According to his lawyer, Jack said that when he was first in Kurdish custody, “there was no real interrogation to begin with. At the time I was only casually questioned. Then later it became serious. ‘You did this, this and this.’ This is when it was clear to me that the British were behind it. It was clear that the British were asking them to ask the questions.”

His lawyer also explained: “Jack did say that he did not hold it against the SDF [Kurdish forces] as they were in a bad position and he felt that they were being coerced by the British.” (For more on Jack’s story, see Canada Must Stop Monstering Jack Letts and Bring Him Home at

Jack’s story is one of dozens that puts the lie to the unsubstantiated notion that these Canadian detainees cannot be brought home. As with the tragic, lethal lie of Guantanamo Bay, if the past 20 years have taught us nothing else about Canada, it’s that Muslims and racialized “others” are always assumed guilty, dangerous, deceptive, disposable, and deceitful. Indeed, there is a lengthy string of cases of Muslims detained overseas and at home who have been called the “worst of the worst,” and dire threats to Canadian security who cannot be freed or brought home. Yet when they have come home the sky has not fallen in. Court cases, judicial inquiries, and the public record point to a despicable record of prejudice by politicians, headline writers and Muslim-hating columnists who have turned innocent Muslims into monsters.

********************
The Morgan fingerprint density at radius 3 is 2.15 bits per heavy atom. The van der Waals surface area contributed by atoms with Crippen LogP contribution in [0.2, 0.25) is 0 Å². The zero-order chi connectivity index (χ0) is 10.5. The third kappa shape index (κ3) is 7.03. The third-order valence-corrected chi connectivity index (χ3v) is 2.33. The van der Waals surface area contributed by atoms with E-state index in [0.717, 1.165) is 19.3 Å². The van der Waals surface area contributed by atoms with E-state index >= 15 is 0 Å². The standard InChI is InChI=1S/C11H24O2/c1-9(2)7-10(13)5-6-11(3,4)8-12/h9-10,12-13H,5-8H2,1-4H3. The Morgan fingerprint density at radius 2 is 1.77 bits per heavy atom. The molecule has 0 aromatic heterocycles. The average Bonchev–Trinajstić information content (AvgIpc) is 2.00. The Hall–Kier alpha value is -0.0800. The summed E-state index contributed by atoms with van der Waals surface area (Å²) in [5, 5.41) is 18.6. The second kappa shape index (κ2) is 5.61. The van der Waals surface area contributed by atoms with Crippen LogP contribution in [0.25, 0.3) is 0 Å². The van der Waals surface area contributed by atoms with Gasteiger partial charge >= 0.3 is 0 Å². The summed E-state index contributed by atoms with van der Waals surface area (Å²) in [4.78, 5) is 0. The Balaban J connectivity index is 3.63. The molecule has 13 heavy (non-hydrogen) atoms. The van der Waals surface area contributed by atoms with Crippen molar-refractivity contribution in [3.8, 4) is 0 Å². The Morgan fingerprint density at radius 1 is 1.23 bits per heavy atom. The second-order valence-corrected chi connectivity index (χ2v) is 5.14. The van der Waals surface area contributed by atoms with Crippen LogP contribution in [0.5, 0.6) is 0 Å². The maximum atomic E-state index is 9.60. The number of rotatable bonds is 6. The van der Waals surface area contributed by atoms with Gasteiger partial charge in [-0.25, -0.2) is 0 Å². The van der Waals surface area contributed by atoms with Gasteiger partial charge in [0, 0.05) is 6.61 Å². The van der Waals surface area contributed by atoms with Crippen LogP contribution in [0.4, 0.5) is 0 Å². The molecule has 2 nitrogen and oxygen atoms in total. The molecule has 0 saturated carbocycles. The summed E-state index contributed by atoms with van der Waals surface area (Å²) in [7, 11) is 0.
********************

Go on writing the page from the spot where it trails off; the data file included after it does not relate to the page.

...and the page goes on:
Jack wrote to his father in 2019 : “After two years here I realize that I’m no longer considered human and have become a new, more despicable creature, with far less rights, in the eyes of the supposedly civilised world. I’ve become a piece of wheat in a hurricane whilst everyone explains that the only problem at the moment is that I didn’t die … There’s Canadian women and children in Syria and Canada doesn’t even respond to the requests to take them. What I don’t understand is why no-one told me that the idea of a second chance is just a Hollywood concept.”

On February 15, 2022, Global Affairs Canada celebrated the first anniversary of signing the Declaration Against Arbitrary Detention in State-to-State Relations, which it declared “is a natural extension of [Canada’s] steadfast commitment to upholding universal human rights and the rules-based international order.” To the parents of Jack Letts and many others, the celebration was an insult and media spin.

In order for this commitment to be genuine, and to uphold the rights of all Canadians enshrined in the Constitution and Charter of Rights and Freedoms, Canada must repatriate Jack Letts and all of the other Canadians illegally detained in NE Syria.

It’s time to bring them all home.